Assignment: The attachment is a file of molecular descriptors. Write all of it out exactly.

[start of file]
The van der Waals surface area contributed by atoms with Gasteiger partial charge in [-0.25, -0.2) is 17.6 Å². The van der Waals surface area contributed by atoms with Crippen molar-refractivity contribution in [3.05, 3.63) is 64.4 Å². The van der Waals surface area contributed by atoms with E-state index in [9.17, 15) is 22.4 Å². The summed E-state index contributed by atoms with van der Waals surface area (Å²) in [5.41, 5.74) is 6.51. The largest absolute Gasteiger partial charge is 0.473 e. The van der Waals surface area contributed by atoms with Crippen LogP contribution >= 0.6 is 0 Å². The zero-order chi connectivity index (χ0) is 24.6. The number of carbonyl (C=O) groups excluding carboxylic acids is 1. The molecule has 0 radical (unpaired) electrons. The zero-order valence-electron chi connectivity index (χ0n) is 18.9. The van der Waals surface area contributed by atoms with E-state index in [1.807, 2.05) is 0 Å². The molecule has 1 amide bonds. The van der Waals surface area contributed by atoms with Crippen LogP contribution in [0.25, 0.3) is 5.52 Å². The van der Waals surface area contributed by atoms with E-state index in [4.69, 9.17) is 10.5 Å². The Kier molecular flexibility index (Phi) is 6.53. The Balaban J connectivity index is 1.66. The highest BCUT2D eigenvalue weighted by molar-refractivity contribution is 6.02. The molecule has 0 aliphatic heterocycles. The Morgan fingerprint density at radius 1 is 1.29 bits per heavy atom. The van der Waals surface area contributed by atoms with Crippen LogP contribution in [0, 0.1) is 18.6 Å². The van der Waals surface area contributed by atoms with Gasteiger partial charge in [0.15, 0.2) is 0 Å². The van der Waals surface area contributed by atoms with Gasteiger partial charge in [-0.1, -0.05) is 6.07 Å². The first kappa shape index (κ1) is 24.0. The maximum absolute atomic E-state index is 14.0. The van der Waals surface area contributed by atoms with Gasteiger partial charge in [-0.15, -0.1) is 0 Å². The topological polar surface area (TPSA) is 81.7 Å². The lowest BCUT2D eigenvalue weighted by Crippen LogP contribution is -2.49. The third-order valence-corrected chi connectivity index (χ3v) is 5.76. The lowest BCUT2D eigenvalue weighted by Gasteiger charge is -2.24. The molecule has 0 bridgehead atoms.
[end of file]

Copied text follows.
The van der Waals surface area contributed by atoms with Gasteiger partial charge in [-0.25, -0.2) is 17.6 Å². The van der Waals surface area contributed by atoms with Crippen molar-refractivity contribution in [3.05, 3.63) is 64.4 Å². The van der Waals surface area contributed by atoms with E-state index in [9.17, 15) is 22.4 Å². The summed E-state index contributed by atoms with van der Waals surface area (Å²) in [5.41, 5.74) is 6.51. The largest absolute Gasteiger partial charge is 0.473 e. The van der Waals surface area contributed by atoms with Crippen LogP contribution >= 0.6 is 0 Å². The zero-order chi connectivity index (χ0) is 24.6. The number of carbonyl (C=O) groups excluding carboxylic acids is 1. The molecule has 0 radical (unpaired) electrons. The zero-order valence-electron chi connectivity index (χ0n) is 18.9. The van der Waals surface area contributed by atoms with E-state index in [1.807, 2.05) is 0 Å². The molecule has 1 amide bonds. The van der Waals surface area contributed by atoms with Crippen LogP contribution in [0.25, 0.3) is 5.52 Å². The van der Waals surface area contributed by atoms with E-state index in [4.69, 9.17) is 10.5 Å². The Kier molecular flexibility index (Phi) is 6.53. The Balaban J connectivity index is 1.66. The highest BCUT2D eigenvalue weighted by molar-refractivity contribution is 6.02. The molecule has 0 aliphatic heterocycles. The Morgan fingerprint density at radius 1 is 1.29 bits per heavy atom. The van der Waals surface area contributed by atoms with Crippen LogP contribution in [0, 0.1) is 18.6 Å². The van der Waals surface area contributed by atoms with Gasteiger partial charge in [0.15, 0.2) is 0 Å². The van der Waals surface area contributed by atoms with Gasteiger partial charge in [-0.1, -0.05) is 6.07 Å². The first kappa shape index (κ1) is 24.0. The maximum absolute atomic E-state index is 14.0. The van der Waals surface area contributed by atoms with Gasteiger partial charge in [-0.15, -0.1) is 0 Å². The topological polar surface area (TPSA) is 81.7 Å². The lowest BCUT2D eigenvalue weighted by Crippen LogP contribution is -2.49. The third-order valence-corrected chi connectivity index (χ3v) is 5.76. The lowest BCUT2D eigenvalue weighted by Gasteiger charge is -2.24. The molecule has 0 bridgehead atoms.